#16
Quote by Aziraphale
Paganini wasn't called a shredder, but he was called the equivalent, which in those days was "virtuoso". Now that term defines someone who is very skilled at their instrument, but back in the day it meant wanker.

To TS, the fact that you think fast guitarplaying is just a party-trick is (with no offense to you), a sad comment on the state of guitar music. It has gone so far that people wonder if it's even worth doing. My opinion is that you don't want to restrict yourself in any way, so when the time is right for a fast passage, you've got the chops to do it. You don't have to shred for the sake of shredding, I can spend an hour or so everyday practicing my speed chops, but when I'm playing live I'll only do a few bars of it in every other song.



I don't think it's always a party trick but except with a few licks from yngwie and randy rhoads it's usually the bend and vibrato on the end that makes it worthwhile to me. also good for air guitar purposes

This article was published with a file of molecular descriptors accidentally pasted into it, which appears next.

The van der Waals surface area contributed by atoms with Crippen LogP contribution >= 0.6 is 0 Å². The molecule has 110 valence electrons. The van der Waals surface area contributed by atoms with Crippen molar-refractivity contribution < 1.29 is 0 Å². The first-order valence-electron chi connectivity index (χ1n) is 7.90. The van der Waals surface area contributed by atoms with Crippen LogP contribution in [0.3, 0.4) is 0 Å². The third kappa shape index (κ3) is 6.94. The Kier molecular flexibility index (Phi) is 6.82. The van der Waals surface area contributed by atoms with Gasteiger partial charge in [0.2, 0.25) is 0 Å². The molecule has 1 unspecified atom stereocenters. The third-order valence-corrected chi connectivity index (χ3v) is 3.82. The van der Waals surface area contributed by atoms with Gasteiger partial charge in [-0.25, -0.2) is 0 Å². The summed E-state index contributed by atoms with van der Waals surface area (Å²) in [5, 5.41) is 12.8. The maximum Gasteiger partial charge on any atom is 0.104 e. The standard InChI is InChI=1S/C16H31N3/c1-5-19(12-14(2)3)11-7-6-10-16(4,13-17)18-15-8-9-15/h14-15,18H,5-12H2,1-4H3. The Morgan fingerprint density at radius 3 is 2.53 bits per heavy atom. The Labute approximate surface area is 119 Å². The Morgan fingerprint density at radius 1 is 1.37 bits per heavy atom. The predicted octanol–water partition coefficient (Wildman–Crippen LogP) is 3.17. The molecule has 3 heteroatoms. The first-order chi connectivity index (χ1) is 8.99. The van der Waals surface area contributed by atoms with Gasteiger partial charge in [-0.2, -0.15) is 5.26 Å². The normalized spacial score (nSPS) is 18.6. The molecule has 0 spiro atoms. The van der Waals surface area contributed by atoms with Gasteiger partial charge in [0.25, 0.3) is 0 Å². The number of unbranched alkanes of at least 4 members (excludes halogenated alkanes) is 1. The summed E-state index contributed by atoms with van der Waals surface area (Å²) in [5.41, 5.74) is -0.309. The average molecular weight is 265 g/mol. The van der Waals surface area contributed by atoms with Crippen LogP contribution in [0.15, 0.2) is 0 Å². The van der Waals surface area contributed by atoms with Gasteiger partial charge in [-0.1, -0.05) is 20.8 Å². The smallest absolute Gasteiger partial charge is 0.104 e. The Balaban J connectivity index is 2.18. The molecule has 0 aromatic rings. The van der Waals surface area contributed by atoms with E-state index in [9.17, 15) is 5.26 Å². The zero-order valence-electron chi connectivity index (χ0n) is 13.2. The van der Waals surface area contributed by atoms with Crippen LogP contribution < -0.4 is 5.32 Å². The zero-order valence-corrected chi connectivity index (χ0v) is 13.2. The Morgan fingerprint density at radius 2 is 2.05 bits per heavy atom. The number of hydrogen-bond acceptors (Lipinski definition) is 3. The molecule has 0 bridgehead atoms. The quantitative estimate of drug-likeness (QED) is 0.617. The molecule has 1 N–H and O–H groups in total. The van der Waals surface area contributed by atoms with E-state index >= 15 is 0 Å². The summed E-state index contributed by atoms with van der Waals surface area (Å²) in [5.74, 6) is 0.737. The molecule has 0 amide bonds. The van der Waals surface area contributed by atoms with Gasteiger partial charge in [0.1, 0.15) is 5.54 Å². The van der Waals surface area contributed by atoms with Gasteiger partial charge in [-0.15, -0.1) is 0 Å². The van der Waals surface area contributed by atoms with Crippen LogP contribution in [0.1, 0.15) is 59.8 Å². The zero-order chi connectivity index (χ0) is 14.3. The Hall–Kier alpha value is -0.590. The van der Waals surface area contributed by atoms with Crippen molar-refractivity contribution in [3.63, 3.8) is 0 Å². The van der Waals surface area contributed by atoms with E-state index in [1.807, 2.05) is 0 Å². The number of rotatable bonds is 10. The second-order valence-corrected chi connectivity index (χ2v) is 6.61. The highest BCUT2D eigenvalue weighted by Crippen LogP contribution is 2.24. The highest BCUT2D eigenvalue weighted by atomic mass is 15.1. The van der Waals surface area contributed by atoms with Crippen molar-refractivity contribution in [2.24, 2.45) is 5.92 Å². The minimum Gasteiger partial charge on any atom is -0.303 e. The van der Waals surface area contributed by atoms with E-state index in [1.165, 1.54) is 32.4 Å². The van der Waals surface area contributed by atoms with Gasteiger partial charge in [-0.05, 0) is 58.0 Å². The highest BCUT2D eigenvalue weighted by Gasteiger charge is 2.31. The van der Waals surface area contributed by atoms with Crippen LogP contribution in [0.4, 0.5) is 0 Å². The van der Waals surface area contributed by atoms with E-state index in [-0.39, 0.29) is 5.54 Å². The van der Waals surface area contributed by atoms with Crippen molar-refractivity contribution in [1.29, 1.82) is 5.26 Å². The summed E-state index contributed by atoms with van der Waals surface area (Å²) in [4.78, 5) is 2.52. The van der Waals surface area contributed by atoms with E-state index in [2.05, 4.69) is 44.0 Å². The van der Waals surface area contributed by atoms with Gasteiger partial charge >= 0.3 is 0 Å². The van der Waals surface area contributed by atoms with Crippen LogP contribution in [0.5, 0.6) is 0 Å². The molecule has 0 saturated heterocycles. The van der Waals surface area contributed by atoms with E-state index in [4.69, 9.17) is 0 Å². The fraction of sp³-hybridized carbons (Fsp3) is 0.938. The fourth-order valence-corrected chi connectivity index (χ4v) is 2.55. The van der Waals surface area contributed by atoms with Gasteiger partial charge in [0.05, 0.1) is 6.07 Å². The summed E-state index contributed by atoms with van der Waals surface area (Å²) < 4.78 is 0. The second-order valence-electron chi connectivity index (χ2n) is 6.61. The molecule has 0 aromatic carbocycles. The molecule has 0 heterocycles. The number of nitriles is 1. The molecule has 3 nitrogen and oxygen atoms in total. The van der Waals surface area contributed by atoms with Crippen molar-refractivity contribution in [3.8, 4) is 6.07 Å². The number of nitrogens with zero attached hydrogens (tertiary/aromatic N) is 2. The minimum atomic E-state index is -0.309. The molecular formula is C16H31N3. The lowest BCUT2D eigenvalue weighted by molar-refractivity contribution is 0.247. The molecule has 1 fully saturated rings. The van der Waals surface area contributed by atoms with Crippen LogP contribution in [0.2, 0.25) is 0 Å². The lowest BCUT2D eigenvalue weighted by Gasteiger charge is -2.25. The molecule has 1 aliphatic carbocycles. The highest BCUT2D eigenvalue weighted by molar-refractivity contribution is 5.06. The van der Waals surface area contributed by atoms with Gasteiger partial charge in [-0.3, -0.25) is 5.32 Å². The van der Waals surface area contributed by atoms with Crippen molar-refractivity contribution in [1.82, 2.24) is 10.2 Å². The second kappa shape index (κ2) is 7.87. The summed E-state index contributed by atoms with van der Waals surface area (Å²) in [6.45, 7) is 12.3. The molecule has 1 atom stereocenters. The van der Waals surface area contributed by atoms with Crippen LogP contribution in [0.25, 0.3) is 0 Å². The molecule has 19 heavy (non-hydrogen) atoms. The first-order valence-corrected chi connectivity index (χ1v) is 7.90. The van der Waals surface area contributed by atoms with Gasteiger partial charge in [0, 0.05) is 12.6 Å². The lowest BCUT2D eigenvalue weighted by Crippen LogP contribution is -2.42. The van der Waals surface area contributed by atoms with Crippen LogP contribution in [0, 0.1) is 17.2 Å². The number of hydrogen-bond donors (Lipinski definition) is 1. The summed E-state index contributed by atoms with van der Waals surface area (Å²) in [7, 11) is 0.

#17
Learn how to do the fast shredding licks and you will be able to shred like a psycho one day, it just takes practice and is one of the funner parts of music, or to a lot of metal fans anyway, go for it bro, what have you got to lose.
Or, look at what you have to gain?
#18
so you want to know if you should practice until you're technically apt, proficient at your instrument and free from all plausible physical limitations of playing?......
#19
Rather than worrying about what genre of music you want to play, you should focus playing what music you enjoy. That way you can create a unique sound that uses a combination of influences.

Develop your technique further (get the speed that you would need to shred), but don't shred for shredding's sake. That's just guitar wanking. Focus on creating good sounding solos that captivate the listener.
WARNING:This post contains explicit portrayals of violence; sex; violent sex; sexual violence; clowns and violent scenes of violent excess, which are definitely not suitable for all audiences.
#20
Quote by tom1thomas1